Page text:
Disclaimer: The views and opinions expressed by this author are their own and do not represent the official position of the Barbados Today Inc.
by Esther Phillips
I believe it would be beneficial for us Barbadians, including our artists, to consider three sayings with which we are quite familiar: wuh sweeten goat-mout does bun e tail; wuh aint catch yuh aint pass yuh; wuh yuh sow yuh does reap!
The debate as to whether or not the artist has the right to express his/her art without regard for social, cultural or other considerations or standards, is not new.
There are, for example, some singers, musicians, visual and graphic artists, creative writers, among others, who, under the banner of “artistic freedom” take the opportunity to unleash the coward or rebel on the inside, and in so doing, show no regard whatsoever for the impact made on the society in which they themselves live.
Let me be clear: with his/her finely tuned senses, imagination and giftings in a particular genre, the artist is perhaps best poised to grasp what is really going on in a society, and to mirror, unflinchingly, that reality back to us.
The question, however, is: how is this to be done? If we take music, for example, who among us would be so disingenuous as to suggest that music and its lyrics are not among the most powerful of influences on the human psyche, senses, emotions and perhaps most
I’m inviting our artists who have not done so yet, to think seriously about the role they play in their society, and to reflect on whether or not freedom is possible without responsibility. Artists must understand the times in which we’re now living, and ask themselves if the “freedom” of their expression might influence particularly the young and impressionable to the extent that those young ones end up losing their own freedom or even their lives.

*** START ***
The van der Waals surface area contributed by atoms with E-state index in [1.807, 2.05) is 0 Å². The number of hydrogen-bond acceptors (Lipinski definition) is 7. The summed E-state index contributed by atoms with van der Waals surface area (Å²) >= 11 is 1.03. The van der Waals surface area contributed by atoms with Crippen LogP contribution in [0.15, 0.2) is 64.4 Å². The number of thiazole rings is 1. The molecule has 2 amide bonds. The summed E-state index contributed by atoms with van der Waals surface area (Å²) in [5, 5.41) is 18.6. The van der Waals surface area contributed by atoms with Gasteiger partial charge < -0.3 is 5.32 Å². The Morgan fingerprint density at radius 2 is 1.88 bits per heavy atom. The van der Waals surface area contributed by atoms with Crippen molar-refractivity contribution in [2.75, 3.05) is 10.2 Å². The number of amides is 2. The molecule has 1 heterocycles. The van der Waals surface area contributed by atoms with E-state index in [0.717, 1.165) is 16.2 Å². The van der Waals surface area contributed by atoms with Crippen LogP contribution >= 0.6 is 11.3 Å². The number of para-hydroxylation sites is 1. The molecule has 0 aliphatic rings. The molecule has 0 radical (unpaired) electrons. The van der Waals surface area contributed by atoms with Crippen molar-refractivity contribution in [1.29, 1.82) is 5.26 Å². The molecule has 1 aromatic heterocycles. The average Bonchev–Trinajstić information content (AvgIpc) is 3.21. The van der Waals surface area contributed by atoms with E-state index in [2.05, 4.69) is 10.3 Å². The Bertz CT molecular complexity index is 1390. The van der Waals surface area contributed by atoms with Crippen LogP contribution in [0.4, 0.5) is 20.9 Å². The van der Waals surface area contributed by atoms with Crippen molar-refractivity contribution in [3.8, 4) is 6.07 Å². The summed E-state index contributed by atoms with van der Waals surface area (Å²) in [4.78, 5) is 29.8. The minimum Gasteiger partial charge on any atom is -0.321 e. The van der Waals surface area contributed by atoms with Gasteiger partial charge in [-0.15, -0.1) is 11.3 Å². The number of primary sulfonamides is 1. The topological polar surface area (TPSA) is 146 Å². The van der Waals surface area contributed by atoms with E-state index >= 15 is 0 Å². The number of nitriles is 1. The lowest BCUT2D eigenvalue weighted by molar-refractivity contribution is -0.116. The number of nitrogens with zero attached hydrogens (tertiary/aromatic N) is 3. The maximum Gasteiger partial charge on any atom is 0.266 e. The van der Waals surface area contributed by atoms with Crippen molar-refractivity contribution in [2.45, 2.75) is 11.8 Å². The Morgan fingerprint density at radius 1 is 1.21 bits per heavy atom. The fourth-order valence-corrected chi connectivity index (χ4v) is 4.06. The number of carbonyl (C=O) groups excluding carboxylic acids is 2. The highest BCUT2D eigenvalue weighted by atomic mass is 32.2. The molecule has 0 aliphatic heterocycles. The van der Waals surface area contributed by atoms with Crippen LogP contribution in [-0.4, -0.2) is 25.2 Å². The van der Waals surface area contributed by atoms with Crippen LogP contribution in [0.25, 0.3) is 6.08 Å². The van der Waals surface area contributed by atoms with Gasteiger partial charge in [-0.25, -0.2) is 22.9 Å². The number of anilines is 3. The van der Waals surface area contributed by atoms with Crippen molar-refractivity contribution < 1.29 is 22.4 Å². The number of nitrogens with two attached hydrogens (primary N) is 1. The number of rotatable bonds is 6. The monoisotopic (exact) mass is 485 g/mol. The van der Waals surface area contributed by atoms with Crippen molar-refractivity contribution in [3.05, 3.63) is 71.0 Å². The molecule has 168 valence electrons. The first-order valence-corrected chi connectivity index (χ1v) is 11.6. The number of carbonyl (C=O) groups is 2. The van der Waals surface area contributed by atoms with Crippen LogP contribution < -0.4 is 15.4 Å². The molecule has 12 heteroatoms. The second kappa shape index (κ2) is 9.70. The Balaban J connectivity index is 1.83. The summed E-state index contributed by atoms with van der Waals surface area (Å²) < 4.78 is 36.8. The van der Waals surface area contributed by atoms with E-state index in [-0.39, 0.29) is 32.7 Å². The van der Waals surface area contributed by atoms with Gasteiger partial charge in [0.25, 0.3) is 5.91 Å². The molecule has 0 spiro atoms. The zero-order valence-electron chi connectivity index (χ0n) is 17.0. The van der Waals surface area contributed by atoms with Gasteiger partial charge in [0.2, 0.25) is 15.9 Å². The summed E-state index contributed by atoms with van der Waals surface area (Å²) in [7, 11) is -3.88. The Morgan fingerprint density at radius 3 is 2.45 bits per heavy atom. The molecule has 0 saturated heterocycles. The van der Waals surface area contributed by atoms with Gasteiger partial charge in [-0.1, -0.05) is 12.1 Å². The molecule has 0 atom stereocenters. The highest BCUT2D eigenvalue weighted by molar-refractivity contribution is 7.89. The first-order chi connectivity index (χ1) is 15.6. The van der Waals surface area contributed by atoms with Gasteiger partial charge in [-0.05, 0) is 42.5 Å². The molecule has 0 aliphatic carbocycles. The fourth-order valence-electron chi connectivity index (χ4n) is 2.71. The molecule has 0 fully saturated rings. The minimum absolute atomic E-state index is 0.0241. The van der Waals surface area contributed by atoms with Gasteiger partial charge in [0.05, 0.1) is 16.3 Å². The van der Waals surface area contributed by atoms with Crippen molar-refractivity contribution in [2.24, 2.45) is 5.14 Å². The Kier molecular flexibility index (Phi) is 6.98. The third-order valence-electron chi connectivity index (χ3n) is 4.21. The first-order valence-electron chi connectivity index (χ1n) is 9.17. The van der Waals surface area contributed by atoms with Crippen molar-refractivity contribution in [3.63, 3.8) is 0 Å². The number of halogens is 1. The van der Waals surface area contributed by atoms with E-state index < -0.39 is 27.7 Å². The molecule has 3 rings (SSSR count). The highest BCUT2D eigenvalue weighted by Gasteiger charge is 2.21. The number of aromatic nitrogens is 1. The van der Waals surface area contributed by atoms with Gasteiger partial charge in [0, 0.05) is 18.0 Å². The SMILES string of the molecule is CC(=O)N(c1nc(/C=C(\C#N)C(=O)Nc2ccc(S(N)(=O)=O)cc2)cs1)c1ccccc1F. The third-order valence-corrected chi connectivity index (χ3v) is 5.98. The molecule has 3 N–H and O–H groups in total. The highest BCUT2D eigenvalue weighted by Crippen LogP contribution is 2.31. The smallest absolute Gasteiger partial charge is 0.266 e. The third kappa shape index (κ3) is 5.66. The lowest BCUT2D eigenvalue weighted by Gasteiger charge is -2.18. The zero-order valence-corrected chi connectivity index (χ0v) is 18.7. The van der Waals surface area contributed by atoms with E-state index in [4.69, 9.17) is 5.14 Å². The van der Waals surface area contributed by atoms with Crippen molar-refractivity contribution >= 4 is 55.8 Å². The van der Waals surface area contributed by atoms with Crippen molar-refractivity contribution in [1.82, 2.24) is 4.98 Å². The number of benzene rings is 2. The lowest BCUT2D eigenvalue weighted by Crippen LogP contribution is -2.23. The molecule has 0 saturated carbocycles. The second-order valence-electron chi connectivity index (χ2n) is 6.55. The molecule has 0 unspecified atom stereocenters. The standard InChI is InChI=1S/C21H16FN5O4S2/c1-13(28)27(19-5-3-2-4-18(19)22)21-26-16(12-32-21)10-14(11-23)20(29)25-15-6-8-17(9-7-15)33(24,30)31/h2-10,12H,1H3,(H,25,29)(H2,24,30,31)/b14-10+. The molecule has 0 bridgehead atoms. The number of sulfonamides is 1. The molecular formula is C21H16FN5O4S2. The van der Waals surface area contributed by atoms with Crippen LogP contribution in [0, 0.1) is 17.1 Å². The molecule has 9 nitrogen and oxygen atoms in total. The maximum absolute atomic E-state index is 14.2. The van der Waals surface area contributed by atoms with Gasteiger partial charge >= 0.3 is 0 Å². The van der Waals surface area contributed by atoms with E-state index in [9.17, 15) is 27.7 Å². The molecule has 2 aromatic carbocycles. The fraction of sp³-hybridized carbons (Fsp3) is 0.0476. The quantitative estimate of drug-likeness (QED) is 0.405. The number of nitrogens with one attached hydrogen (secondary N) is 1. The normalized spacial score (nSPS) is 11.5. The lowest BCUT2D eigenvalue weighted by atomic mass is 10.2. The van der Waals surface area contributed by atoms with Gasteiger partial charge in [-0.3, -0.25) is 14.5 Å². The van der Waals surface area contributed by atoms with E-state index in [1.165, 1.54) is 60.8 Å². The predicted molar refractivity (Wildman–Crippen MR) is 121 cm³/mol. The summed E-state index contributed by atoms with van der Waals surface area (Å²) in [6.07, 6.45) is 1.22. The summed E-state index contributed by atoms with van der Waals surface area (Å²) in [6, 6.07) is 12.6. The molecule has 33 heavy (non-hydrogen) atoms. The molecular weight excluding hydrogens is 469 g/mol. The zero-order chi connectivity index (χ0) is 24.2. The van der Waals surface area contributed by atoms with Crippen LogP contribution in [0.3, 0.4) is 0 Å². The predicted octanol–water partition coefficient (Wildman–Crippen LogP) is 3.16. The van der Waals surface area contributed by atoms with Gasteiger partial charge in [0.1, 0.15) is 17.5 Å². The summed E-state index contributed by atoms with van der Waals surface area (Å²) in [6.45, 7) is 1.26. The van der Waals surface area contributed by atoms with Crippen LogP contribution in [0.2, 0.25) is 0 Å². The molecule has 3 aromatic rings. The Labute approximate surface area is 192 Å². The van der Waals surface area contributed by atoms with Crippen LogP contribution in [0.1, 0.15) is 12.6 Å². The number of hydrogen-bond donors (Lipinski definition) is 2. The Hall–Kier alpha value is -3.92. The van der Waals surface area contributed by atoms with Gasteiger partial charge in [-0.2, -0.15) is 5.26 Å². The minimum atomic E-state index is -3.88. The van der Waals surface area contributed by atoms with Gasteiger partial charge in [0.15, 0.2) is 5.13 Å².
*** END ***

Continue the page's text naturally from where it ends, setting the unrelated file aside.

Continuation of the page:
I also believe it would be beneficial for artists, especially those in the music world, to bear in mind that crowd adulation is a fickle thing.
The adoration of fans today may turn to curses tomorrow when an entire society is forced to eat the bitter fruit grown from seeds sown on the way to their so-called success. In their mature years when it is likely to matter, no amount of money will buy the respect so easily discarded for the sake of the moment.
Renowned Barbadian poet, Kamau Brathwaite, was fearless in critiquing his society. He did not mince his words in pointing out the ills of racism, hypocrisy and the blatant inequalities brought about by colour and class. But it would do us all good, I think, to reflect on Kamau’s words in his poem, “nine mesongs fe the new millennium:”
Be great cultivators. both of soil & soul. because is only in that way will there be a Tomorrow’s Harvest… Educate yrself, yr children and yr community in/to these things in the way they shd go – in the way we shd grow. So think on these things, dream on these things. act on these dreams.
What kinds of dreams do we have as a society? What is the artist’s role in helping us to realise these dreams? What kind of harvest are we hoping to reap?